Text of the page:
If the film comes off dark, Stanton says it’s because “I think you have to talk about the human condition, which is inherently existential, and then you have to try to make that funny. It is the greatest paradox, which is why when [standup comedy] works, it is probably the single most effective art. It could change the conversation, it could change the culture, it could change societies because it speaks directly to what the meaning of life should be. And at the same time have a joyous experience while being told it’s all meaningless.”
This is reflected in the shows about standup comedians, like Crashing, Louie, and Take My Wife. And the comedians of late-night taking on the role of bullshit detectors: Doubling down on President Trump certainly helped Stephen Colbert’s ratings. Whether you feel that standup comedians are the last philosophers or not, Stanton says there’s probably never been a more important time for them in this “post-truth era.”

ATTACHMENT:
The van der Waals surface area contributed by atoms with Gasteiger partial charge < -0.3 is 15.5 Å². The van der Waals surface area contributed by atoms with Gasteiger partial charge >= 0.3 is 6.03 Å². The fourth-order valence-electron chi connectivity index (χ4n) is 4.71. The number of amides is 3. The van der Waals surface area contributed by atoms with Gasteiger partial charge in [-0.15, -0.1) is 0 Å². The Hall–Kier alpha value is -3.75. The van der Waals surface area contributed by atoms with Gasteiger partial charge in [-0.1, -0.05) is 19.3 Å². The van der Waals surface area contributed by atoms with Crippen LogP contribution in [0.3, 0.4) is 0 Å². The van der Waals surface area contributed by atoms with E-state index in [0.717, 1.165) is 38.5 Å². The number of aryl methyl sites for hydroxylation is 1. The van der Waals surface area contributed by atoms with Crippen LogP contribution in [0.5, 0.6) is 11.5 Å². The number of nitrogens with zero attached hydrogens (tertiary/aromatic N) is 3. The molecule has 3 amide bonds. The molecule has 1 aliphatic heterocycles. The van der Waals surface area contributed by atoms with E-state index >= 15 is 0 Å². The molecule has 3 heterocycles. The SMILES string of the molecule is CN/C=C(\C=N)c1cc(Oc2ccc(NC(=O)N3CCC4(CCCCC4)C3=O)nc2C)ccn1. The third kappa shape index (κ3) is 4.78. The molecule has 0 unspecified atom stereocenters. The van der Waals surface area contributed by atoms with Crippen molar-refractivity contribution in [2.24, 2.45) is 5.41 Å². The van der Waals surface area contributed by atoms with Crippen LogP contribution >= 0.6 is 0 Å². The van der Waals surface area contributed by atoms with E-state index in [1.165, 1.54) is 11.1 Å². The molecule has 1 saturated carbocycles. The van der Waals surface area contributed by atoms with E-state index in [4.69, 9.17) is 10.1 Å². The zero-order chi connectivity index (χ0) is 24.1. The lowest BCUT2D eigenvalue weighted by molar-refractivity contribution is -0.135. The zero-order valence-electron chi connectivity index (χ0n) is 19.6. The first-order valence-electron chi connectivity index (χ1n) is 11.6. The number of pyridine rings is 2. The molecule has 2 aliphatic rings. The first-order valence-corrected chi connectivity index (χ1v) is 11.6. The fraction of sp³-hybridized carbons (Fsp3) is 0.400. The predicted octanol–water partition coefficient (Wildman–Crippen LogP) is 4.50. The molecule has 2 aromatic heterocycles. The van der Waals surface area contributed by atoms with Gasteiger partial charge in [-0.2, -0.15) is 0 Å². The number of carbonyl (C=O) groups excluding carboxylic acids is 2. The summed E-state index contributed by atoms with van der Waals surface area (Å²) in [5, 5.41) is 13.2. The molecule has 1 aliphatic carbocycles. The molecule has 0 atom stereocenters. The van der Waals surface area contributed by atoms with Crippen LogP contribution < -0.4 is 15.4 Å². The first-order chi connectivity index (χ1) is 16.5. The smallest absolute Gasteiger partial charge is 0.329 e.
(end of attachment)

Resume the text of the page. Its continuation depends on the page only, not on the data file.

Wallace says he takes every chance he can to speak out about Trump.
“He’s the only one in America that wants to build a wall,” he says. “You know the Mexicans can give a shit about that wall. They don’t give a shit about that wall. They got tunnels. They got margaritas every five miles, mariachi bands, all kinds of shit up in that tunnel. Taco Bells, El Pollo Loco, Casa Depot. El Chapo, he went through a sewer and shit. You think they give a shit about a wall?
“Comedians will speak out,” Wallace adds. “They always have spoken out. We are the true reporters of the world. We really listen to the people. It’s a comedian’s job to report. Richard Pryor did it.”
Stanton and Toogood are working on a 10-part series based on the 100-plus hours of footage they recorded with comedians. This is a smart idea because the documentary is so jammed with interviews that the production lacks closure. The series will include footage from their interviews along with standup sets accompanied by the featured comic in each episode.
For now, it’s up to fans and viewers of the documentary to piece together the best answers for the many philosophical questions standup comedy brings forth. Like, when did you know you’ve made it? Davidson has an unlikely response.